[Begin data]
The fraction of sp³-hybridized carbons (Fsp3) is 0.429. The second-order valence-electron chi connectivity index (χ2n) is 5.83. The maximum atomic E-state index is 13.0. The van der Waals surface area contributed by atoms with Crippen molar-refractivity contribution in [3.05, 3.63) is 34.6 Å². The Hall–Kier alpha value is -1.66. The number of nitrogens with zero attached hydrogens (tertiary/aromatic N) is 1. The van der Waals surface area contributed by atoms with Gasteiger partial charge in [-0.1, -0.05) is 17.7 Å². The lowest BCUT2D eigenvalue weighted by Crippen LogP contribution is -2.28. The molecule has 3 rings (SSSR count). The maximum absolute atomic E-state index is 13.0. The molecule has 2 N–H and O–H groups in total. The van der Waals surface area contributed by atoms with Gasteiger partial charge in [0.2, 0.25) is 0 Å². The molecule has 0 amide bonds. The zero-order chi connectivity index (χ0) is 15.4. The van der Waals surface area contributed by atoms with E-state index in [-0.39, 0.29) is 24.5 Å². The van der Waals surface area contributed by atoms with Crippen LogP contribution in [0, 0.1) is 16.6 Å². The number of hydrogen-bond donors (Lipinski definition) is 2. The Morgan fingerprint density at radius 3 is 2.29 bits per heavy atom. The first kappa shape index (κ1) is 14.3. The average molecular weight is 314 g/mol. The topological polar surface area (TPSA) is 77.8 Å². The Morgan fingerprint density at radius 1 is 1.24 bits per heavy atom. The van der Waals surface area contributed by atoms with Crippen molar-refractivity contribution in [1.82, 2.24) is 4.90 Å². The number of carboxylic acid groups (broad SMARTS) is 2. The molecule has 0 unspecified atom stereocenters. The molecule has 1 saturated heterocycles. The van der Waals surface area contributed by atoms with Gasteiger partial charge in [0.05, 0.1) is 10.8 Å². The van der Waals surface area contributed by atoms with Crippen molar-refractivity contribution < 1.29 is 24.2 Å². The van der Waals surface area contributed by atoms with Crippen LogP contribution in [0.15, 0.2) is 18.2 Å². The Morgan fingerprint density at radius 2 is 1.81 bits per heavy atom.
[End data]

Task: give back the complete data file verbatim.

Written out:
The fraction of sp³-hybridized carbons (Fsp3) is 0.429. The second-order valence-electron chi connectivity index (χ2n) is 5.83. The maximum atomic E-state index is 13.0. The van der Waals surface area contributed by atoms with Crippen molar-refractivity contribution in [3.05, 3.63) is 34.6 Å². The Hall–Kier alpha value is -1.66. The number of nitrogens with zero attached hydrogens (tertiary/aromatic N) is 1. The van der Waals surface area contributed by atoms with Gasteiger partial charge in [-0.1, -0.05) is 17.7 Å². The lowest BCUT2D eigenvalue weighted by Crippen LogP contribution is -2.28. The molecule has 3 rings (SSSR count). The maximum absolute atomic E-state index is 13.0. The molecule has 2 N–H and O–H groups in total. The van der Waals surface area contributed by atoms with Gasteiger partial charge in [0.2, 0.25) is 0 Å². The molecule has 0 amide bonds. The zero-order chi connectivity index (χ0) is 15.4. The van der Waals surface area contributed by atoms with E-state index in [-0.39, 0.29) is 24.5 Å². The van der Waals surface area contributed by atoms with Crippen LogP contribution in [0, 0.1) is 16.6 Å². The number of hydrogen-bond donors (Lipinski definition) is 2. The Morgan fingerprint density at radius 3 is 2.29 bits per heavy atom. The first kappa shape index (κ1) is 14.3. The average molecular weight is 314 g/mol. The topological polar surface area (TPSA) is 77.8 Å². The Morgan fingerprint density at radius 1 is 1.24 bits per heavy atom. The van der Waals surface area contributed by atoms with Crippen molar-refractivity contribution in [1.82, 2.24) is 4.90 Å². The number of carboxylic acid groups (broad SMARTS) is 2. The molecule has 0 unspecified atom stereocenters. The molecule has 1 saturated heterocycles. The van der Waals surface area contributed by atoms with Gasteiger partial charge in [0.05, 0.1) is 10.8 Å². The van der Waals surface area contributed by atoms with Crippen molar-refractivity contribution < 1.29 is 24.2 Å². The van der Waals surface area contributed by atoms with Crippen LogP contribution in [0.15, 0.2) is 18.2 Å². The Morgan fingerprint density at radius 2 is 1.81 bits per heavy atom.